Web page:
Developer Dashboard. See the Matchmaking Queries section below for details.
Each criteria yields a number between 0 and 1. When determining a match between two enqueued users,
all the criteria values are multiplied together to get a match value between 0 and 1. 0.5 is considered to be
a marginal match, and 0.9 an excellent match. A successful match occurs if the match value is greater than
or equal to the match threshold, where the match threshold is 1.0 at enqueue time, and drops to 0.5 over a
rampdown period of 30 seconds. A high match value (say, 0.9 or above) would result in a match fairly quickly,
whereas a lower match (say, 0.6) would end up waiting longer before a match occurs. A match value less than
0.5 would never result in a successful match.
Note that match calculations are asymmetric, meaning that if we are determining whether users A and B can
match each other, the match calculation must succeed in the both the A->B direction and the B->A direction in
order for them to be matched.
Matchmaking Queries
Matchmaking Queries allow you to define your own Query Expressions for determining whether enqueued
players and rooms can be successfully matched with each other. These expressions compare potential matches'
Data Settings against the current user's Data Settings. You define and configure Matchmaking Queries in the
Developer Dashboard. At enqueue time, you specify who you are willing to be matched with by providing Data
Settings and a Matchmaking Query.
Matchmaking Query Expressions
A Matchmaking Query is composed of one or more expressions, where each expression defines a conditional
statement. The matchmaking service populates each expression with the Data Settings of the enqueuer and the
potential match candidate, and then evaluates it to a value between 0 and 1.
You will configure an importance with each expression. When an expression passes, it evaluates to a value of 1,
and otherwise (failure case) evaluates to the value of the associated importance. Note that the match-on-failure
delay times below are calculated based on a rampdown time of 30 seconds.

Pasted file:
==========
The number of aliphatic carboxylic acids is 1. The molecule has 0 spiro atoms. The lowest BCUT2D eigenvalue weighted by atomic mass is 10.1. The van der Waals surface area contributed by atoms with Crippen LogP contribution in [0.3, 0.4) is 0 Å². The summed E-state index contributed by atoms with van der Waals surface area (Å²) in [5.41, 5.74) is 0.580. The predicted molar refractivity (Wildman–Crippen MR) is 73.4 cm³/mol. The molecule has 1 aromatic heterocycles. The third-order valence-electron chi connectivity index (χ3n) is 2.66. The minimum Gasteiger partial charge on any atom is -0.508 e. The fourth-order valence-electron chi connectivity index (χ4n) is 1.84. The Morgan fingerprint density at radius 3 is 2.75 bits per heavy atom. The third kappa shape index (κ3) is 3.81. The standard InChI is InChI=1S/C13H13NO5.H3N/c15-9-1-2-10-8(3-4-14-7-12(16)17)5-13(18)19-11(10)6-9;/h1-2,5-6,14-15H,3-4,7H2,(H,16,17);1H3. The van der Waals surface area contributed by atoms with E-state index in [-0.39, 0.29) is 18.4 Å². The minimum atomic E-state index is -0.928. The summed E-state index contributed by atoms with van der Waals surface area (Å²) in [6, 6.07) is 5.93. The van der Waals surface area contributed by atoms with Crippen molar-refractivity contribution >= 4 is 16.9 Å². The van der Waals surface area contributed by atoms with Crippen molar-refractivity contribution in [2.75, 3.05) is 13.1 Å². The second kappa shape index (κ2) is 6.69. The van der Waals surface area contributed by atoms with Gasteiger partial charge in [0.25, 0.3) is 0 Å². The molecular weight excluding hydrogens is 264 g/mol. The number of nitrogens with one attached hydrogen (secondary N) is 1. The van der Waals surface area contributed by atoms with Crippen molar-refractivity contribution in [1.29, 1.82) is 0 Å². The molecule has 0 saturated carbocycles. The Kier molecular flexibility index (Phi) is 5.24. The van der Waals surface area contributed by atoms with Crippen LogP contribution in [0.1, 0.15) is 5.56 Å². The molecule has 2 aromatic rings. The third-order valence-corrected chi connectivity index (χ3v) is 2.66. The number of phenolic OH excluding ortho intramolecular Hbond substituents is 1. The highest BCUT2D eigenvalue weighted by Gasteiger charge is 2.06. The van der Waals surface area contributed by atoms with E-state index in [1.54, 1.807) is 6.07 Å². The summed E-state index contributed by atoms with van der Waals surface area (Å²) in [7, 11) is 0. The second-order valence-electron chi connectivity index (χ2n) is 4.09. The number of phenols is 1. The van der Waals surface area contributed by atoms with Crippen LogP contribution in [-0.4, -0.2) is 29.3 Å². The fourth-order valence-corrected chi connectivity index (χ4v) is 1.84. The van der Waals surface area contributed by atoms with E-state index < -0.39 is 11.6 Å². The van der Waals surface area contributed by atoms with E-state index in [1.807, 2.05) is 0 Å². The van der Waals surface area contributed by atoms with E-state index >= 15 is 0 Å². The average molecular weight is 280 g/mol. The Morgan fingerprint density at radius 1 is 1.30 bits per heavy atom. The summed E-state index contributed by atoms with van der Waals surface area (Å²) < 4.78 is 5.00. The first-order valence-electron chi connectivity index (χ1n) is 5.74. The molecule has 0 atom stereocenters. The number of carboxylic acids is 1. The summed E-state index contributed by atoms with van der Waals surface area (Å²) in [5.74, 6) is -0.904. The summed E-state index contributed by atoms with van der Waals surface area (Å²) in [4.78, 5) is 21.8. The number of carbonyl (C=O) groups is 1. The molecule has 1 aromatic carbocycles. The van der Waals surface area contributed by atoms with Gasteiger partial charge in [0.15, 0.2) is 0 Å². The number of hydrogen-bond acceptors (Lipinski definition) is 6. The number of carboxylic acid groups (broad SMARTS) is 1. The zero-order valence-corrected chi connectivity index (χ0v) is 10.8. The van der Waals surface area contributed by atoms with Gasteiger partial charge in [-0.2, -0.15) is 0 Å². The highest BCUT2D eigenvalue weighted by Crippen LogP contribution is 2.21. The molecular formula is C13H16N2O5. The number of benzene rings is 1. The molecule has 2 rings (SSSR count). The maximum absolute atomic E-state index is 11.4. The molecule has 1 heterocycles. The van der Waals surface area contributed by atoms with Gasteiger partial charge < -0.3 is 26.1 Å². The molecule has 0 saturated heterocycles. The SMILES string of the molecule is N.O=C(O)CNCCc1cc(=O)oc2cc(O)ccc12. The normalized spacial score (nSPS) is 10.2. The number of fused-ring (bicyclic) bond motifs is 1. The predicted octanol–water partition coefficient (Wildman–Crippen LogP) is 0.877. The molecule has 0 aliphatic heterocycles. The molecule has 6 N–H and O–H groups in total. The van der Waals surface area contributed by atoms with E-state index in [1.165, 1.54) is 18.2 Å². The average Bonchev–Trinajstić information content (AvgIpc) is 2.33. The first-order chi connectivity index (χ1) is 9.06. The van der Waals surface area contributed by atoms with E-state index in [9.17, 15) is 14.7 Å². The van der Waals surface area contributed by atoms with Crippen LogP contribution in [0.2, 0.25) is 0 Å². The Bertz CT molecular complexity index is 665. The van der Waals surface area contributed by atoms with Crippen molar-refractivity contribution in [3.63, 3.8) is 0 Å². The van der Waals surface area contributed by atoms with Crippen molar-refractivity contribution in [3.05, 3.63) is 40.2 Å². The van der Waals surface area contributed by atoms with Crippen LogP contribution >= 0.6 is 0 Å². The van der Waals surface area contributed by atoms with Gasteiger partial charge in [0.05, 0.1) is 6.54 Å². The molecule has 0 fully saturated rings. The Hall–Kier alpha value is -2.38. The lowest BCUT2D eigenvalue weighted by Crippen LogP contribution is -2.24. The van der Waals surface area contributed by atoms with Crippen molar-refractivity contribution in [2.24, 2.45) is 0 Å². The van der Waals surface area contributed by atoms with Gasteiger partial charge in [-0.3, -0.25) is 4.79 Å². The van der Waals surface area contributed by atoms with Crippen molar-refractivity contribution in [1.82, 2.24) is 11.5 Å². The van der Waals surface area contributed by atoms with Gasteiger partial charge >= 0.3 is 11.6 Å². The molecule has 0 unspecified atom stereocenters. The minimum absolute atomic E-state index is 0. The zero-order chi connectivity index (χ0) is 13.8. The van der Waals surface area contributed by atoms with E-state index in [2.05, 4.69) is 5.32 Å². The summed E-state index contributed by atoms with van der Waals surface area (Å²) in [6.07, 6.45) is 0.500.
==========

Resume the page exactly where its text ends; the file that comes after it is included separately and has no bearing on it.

•
•
•
•
Required: 0, i.e. never matches on failure
High: ~0.55, i.e. matches on failure after 27 seconds
Medium: ~0.75, i.e. matches on failure after 15 seconds
Low: ~0.9, i.e. matches on failure after 6 seconds
See the Matchmaking Criteria section above for more details on how these values are used. In general, the
greater the importance, the less likely a match will occur if the expression fails. And in the case of expressions
with Required importance, a failure will never result in a match.
Matchmaking Query Data Settings
Data Settings are the data (key/value pairs) that the enqueuing player or room provides about itself at enqueue
time. Data Settings can be used both to determine what a player is looking for, as well as what a player looks
like to another player. For example, if a player is enqueued with the following:
data settings: "map" = "capture_the_flag"
query: their map = my map
Then the matchmaking service will apply this query to potential match candidates:
their map = "capture_the_flag"
Oculus Platform | Oculus Platform Feature Tutorials | 23
Matchmaking Query Code Examples
The following examples are for native Rift and native Gear VR apps.
Assume that in https://dashboard.oculus.com/application/[YOUR_APP_ID]/matchmaking, I have a pool called
"my_pool", with the following Data Settings configured:
• player_level (INTEGER)
• game_mode (STRING)
• map_size (INTEGER_BITSET)
I then create a query called "my_query" in "my_pool" with the following query expressions:
• Their "player_level" is equal to my "player_level". Importance: Medium
• Their "game_mode" is equal to my "game_mode". Importance: Required
• Their "map_size" is a bitmask AND of my "map_size". Importance: Required
In my game, the "map_size" bitmask has the following bit meanings:
• 0x4: large map size
• 0x2: medium map size
• 0x1: small map size
The following codeblock demonstrates a player enqueueing into the matchmaking service and looking to be
matched with other players with player_level=10 and game_mode="CaptureTheFlag" and map_size is large or
medium or both.
ovrMatchmakingOptionsHandle matchmakingOptions = ovr_MatchmakingOptions_Create();
ovr_MatchmakingOptions_SetEnqueueDataSettingsInt(matchmakingOptions, "player_level", 10);
ovr_MatchmakingOptions_SetEnqueueDataSettingsString(matchmakingOptions, "game_mode",
"CaptureTheFlag");
// I want large or medium map size
ovr_MatchmakingOptions_SetEnqueueDataSettingsInt(matchmakingOptions, "map_size", 0x4 & 0x2);
// Specify which Matchmaking Query to use with the Data Settings we provided